>> writeLog(a);
    >> return *this;
    >> }
    >>

    >
    > Without seeing the writeLog(a) function this code snippet is not worth
    > very
    > much, but there are some things that are visible right away. First of all
    > you should pass a const string reference instead of the string object.
    > This
    > has nothing to do with your problem but you´ll save yourself unnecessary
    > copies of the string object.
    > Despite this your problem is located in the writeLog function which I
    > assume
    > will look something like this:
    >
    > void writeLog( string Text ) {
    > cout << m_Date << " " << Text << endl;
    > }
    >
    > And here it is - the end of line manipulator endl. Just skip it and all
    > strings are going to be output on the same line. However, you should
    > terminate the line yourself sending the endl or "\n" to the stream after
    > the
    > last thing you want to output. In principle it works just like the normal
    > cout stream.
    >
    > Cheers
    > Chris
    >
    >
    Dan Hoffman, Feb 13, 2005
    #3
  4. winbatch

    GB Guest

    winbatch wrote:
    > I've create a 'Log' class, who creates and writes to log files. I was
    > able
    > to overload the << operator so that I could write to my log as follows:
    >
    > Log logOne("log.txt", true, "\n" );
    > logOne<<"BLAH"<<"BLAH2";
    >
    > In the constructor, the 'true' refers to having the log class write out
    > a
    > datetime stamp of each log entry, while the '\n' indicates how to
    > terminate
    > the log line.
    >
    > The problem is that when I use the syntax about (<<"A"<<"B" ), etc, it
    > ends
    > up writing multiple lines because the << function is getting called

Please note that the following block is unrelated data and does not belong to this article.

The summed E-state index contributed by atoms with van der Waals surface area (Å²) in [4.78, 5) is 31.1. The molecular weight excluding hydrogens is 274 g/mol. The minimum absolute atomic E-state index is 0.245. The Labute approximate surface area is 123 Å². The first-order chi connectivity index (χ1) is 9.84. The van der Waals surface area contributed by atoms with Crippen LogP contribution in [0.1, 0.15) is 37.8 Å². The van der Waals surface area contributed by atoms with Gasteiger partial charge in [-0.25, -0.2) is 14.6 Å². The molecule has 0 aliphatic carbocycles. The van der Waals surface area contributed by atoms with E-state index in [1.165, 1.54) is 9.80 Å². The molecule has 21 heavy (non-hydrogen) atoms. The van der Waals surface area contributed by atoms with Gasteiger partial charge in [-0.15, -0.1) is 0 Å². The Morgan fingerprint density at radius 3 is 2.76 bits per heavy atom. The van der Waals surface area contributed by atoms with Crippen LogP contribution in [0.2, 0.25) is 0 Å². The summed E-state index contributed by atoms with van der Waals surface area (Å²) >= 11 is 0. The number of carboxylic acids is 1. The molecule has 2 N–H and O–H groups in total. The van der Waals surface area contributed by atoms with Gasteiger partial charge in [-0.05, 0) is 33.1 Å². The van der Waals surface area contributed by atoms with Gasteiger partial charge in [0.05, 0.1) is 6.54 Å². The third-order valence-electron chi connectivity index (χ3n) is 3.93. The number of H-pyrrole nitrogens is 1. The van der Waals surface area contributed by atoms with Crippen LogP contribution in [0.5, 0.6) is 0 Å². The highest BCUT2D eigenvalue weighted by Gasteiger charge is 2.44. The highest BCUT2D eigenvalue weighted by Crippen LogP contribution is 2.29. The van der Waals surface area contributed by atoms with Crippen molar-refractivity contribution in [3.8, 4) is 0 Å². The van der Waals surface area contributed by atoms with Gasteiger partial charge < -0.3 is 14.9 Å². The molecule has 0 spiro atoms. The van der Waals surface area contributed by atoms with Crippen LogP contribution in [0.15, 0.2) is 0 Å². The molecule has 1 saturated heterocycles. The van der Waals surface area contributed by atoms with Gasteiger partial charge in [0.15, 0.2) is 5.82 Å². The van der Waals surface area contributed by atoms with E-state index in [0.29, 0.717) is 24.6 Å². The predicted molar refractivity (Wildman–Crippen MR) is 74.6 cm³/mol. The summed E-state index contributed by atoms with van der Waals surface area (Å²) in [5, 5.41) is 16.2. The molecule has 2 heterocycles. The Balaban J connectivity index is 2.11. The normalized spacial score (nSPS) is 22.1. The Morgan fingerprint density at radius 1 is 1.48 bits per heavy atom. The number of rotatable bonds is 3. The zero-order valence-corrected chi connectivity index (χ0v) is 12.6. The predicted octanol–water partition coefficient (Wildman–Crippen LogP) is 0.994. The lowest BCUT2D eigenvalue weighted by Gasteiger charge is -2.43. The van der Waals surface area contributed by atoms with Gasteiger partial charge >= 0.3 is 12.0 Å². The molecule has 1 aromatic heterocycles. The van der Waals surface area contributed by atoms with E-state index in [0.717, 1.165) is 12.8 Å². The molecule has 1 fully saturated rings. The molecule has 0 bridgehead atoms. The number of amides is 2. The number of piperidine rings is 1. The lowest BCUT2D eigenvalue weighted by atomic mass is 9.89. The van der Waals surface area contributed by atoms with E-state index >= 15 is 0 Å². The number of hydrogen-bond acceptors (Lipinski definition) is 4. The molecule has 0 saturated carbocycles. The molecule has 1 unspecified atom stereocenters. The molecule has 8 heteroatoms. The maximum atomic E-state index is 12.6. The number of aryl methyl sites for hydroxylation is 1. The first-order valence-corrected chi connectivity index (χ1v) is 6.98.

> each
    > time. What I would like to do is have A and B be concatenated into one
    > string and then do the actual call to write the log line once. How do I
    > know
    > if I am the 'LAST' item being sent to the << so that I can store the
    > intermediate values and not write it out unless I am last?


    Instead of writing the timestamp from within the insertion function,
    require that it be added explicitly. You can do this by defining your
    own timestamp stream manipulator, logstamp, which you would then use
    like this:

    log << logstamp << "blah1" << "blah2" << std::endl;


    I have done something similar to this. Another thing I have done to make
    the log thread-safe is to take advantage of the C++ property that
    temporary objects are guaranteed not to be destroyed until the entire
    expression in which it appears is evaluated. I take advantage of this by
    acquiring a log mutex in logstamp's constructor and releasing it in its
    destructor. That way the entire string of insertions is guaranteed to be
    atomic. No need for printf-style output mechanism. Details are
    off-topic, though.

    Gregg
    GB, Feb 14, 2005
    #4
  5. winbatch

    Chris Theis Guest

    "Dan Hoffman" <> wrote in message
    news:w0PPd.6442$...
    > Chris,
    >
    > I don't have an endl in my writeLog function. The reason is that the
    > constructor takes a parameter which will be the EOL for the log. The

    reason
    > for this is that I have another class which contains multiple logs and I
    > just send it a string and it will call the writeLog of each of the Log